Many of us are going back to work after the summer holidays, that time of the year when we try to fully experience the freedom resulting from the “no’s”: no timetables, no commitments, no obligations. Therefore in this perspective being free is related to external circumstances.
Summer 2021, with all its restrictions linked to the Covid-19 pandemic, has opened up a new scenario, forcing us or giving us the opportunity to research and experiment a new form of freedom that comes from within.
What does being free within ourselves really mean and how can we reach this state? Is there a way to achieve freedom? We think there is, and we are going to explain it in 3 steps.
We were born free
Freedom is, first of all, a choice that comes from within. Only those who have actually experienced a lack of freedom – overcoming with awareness and concrete actions situations in which they felt constrained into something that made them feel uncomfortable – can really break free. Nelson Mandela, for example: as recounted by John Carlin in “Knowing Mandela: a personal portrait”, during the 27 years he spent in prison, Mandela chose to be free within himself. Through constant study and the daily care of his body and spirit, he retained his mental clarity and laid the foundations for his activities aimed at freeing South Africa from Apartheid.
In this perspective, freedom has more to do with a state of the human being than with external circumstances.
Therefore, in order to be free we must reconnect with who we really are and investigate the reasons of our choices, not settling for easy and bog-standard answers.
As Father Natale Brescianini often reminds us “staying with the question” activates a valuable process of self-discovery to rediscover our genuineness.
First Step – Who am I? What are my values and beliefs? Take your time to think and write down a profile of yourself, of the values and beliefs that represent you.
Learn nothing, and the next world is the same as this one, all the same limitations and lead weights to overcome. – R. Bach
Acting as free people
Once we become more aware of who we really are (seeking a more in-depth response compared to the role we play in society), we can start living as free people. This means behaving so that our actions are consistent with our values, always taking full responsibility for what is happening: only this way can we keep what is of value and change what we don’t like. Although apparently it may seem like a contradiction, in order to develop the ability to see far ahead and build the future, we must learn to increasingly settle in the present paying full attention to what we do and what we feel. This renovated ability will allow us to build the life we want and to connect with people in an authentic way, conscious that a free exchange of value is achievable in any kind of context, including the relationship with colleagues or that between clients/suppliers.
Second Step – Pay attention to the way you act for a week, and ask yourself: am I acting consciously or is it just an automatism? Is this choice consistent with who I am and with my values? What can I do and want to do differently and more honestly?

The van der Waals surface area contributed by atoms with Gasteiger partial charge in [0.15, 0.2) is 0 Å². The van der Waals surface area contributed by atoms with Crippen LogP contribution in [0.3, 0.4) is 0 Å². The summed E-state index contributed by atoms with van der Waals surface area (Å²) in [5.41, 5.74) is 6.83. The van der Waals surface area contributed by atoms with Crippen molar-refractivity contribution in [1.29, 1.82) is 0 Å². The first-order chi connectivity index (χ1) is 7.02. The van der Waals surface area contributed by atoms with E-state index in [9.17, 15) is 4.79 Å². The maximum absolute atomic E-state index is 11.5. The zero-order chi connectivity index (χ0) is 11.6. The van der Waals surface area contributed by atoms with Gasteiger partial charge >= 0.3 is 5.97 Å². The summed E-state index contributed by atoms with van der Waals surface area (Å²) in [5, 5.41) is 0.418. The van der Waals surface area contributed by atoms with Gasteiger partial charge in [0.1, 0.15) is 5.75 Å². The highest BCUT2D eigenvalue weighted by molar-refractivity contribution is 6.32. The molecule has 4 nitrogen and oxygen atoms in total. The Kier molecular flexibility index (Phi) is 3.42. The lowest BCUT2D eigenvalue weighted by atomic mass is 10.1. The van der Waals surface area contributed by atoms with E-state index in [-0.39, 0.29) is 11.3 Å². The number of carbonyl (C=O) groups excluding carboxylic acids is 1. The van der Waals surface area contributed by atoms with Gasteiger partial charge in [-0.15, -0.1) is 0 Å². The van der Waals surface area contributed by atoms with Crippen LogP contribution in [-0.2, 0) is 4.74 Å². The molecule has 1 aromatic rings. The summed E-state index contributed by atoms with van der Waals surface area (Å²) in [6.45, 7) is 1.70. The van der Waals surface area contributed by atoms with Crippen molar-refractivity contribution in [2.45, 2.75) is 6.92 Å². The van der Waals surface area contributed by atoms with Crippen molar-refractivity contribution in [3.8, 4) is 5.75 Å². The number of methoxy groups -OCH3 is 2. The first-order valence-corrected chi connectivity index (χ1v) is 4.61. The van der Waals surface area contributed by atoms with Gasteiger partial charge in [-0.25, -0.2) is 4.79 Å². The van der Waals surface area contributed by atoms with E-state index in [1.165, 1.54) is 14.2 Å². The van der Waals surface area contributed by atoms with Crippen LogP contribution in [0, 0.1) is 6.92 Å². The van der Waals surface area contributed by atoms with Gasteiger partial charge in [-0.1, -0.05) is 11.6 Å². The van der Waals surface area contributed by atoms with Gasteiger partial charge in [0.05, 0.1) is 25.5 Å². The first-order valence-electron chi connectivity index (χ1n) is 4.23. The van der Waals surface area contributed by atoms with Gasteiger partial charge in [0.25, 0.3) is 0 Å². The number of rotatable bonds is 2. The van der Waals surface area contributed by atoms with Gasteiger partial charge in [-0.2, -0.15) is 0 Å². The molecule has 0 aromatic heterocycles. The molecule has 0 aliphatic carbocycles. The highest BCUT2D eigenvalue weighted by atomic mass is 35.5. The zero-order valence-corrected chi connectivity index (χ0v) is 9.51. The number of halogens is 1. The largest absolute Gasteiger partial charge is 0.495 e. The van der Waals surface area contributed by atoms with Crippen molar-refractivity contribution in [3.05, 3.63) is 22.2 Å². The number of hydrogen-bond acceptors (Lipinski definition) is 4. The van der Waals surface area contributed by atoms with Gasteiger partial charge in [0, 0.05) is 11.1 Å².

Make your life look like your dreams, remember to be honest – N. Fabi
The result of freedom
Is there a price to pay for freedom? Being ourselves and acting consistently with our values can make us lose social relations, job opportunities and “occasions”. In fact everything we do may have consequences which can be interpreted from different points of view. Focusing only on the negative aspects of our actions, however, has two dangerous side effects. The first one is that it creates perfect alibis to maintain our status quo and not even try: better off as a “safe slave” than as a “free precarious worker”. The second one is that it distracts us and moves us away from what we can achieve through a more authentic and free life: renewed enthusiasm for what we do, increased critical sense, a “high” point of view that will broaden our horizons. The world will become a place to explore horizontally and vertically, we will feel like meeting new people and learning new things, and time – no longer our enemy – will gain substance.
The freedom to be yourself leads to evolution and is contagious; again, quoting a famous speech by Nelson Mandela: in freeing yourselves, you enhance the freedom of others.
Third Step – When you make a choice, make sure it nourishes your freedom, then look at the big picture and ask yourself: am I acting in the service of others? Am I activating an expansion process that goes beyond myself?
Only those who can see the invisible, can do the impossible. – P. Snow
This era is making no concessions. Getting through it is like suddenly finding ourselves in a dark space, where all external reference points are no longer usable. For some time we’ve tried to grope our way along but missteps, dead ends and disastrous falls have made us feel the need for a compass to help us trace the route.
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However, in order to find the right path we must not only “look outside” but also and above all “feel within ourselves”, finding an answer to some of the questions included in this article. Questioning ourselves might be painful because we risk discovering we don’t know who we really are, what we really believe in, and which contribution we can offer to the world.
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The sense of vertigo resulting from this exploration has a taste of stark awareness. It’s the acrid taste of freedom to which we must get used. It’s the taste of the hard work which has led us to it, and the leaps in the dark which have allowed us to achieve it.
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